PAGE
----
First Person: How I'm Surviving His Retirement as a Home-Based Business Owner

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First Person: 5 Tips to Consider Before Beginning That Home-Based Business
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Rebecca Black in her office.

Retiring is a major life event. Schedules change. Routines are swapped, warped, and tossed aside. For the most part, though, retirement means freedom--freedom to make our own decisions all day. No one tells us when to get up, when to begin work, or what work to do. But, what if the newly retired is married to an owner of a home-based business? This is where it gets interesting. My husband just retired, I own a consulting/training business, and we share the same space.

Establish and follow a clearly understood work schedule.

For many home-based business owners, there is no off button. We tend to keep working, like a little windup toy that keeps moving even after running into a wall. I'm no different. I love what I do, so quitting time is a vague concept. When my husband was still in servitude, quitting time was when I heard the garage door open to announce his arrival. Now? Well, that part is a bit fuzzy.

Fold into this equation the fact that I love spending time with my hubby. Besides his obvious role as husband and best friend, he is also my business partner--now full time. Thus, he often invades my office with business suggestions. Moreover, he tempts me with fun errands and activities, prompting a curious mixture of hooky-euphoria and work-anxiety.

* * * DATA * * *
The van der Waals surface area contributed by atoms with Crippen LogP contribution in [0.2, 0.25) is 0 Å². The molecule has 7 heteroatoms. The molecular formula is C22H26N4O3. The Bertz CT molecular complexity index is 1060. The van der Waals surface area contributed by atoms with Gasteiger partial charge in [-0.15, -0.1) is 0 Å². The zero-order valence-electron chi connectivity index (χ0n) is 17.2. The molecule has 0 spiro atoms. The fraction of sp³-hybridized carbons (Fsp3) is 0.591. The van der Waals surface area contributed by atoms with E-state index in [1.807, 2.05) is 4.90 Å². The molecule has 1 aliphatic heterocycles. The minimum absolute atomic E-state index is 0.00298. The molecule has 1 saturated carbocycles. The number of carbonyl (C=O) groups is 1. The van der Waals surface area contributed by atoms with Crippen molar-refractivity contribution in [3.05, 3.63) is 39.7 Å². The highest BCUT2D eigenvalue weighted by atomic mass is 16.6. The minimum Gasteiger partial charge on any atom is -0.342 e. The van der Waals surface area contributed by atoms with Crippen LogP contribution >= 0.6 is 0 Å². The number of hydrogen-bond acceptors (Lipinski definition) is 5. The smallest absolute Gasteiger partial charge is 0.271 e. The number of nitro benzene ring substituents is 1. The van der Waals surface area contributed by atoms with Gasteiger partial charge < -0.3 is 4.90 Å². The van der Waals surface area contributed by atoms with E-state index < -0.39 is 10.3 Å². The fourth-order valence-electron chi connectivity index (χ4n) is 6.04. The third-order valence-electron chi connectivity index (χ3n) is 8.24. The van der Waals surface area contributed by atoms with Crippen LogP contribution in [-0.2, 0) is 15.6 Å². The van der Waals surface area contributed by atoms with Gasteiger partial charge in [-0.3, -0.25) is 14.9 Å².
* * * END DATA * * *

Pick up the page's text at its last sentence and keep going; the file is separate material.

Therefore, after the first few weeks of nearly zero productivity, I had to lay down the law. Office hours are now in place with few interruptions.

Allow for a little free-time wiggle room.

Understanding that spending time together is mutually enjoyable, I decided to allow for fun-time breaks in my work schedule. After all, life is too short to skip the whipped-cream part of life. I balance these diversions by ducking into my office on the weekends. Why not? Every day is a weekend for my less-stressed half.

Keep the elbowing to a minimum when sharing the space.

While not a control freak, I treasure my autonomy in the kitchen. Since I've been in business twenty years and change, I've had free reign of the entire house. When I want to warm my coffee or grab a piece of fruit, no one impeded my progress--until now. Now, I must share the space, often much longer than I wish because our kitchen is now the workplace water cooler. Consequently, within a week of our permanent cohabitation, we made a pact. When I'm working, it's best to allow the whirlwind -- that is me -- to warm, grab, and go.

Stay tuned for the rest of the story.

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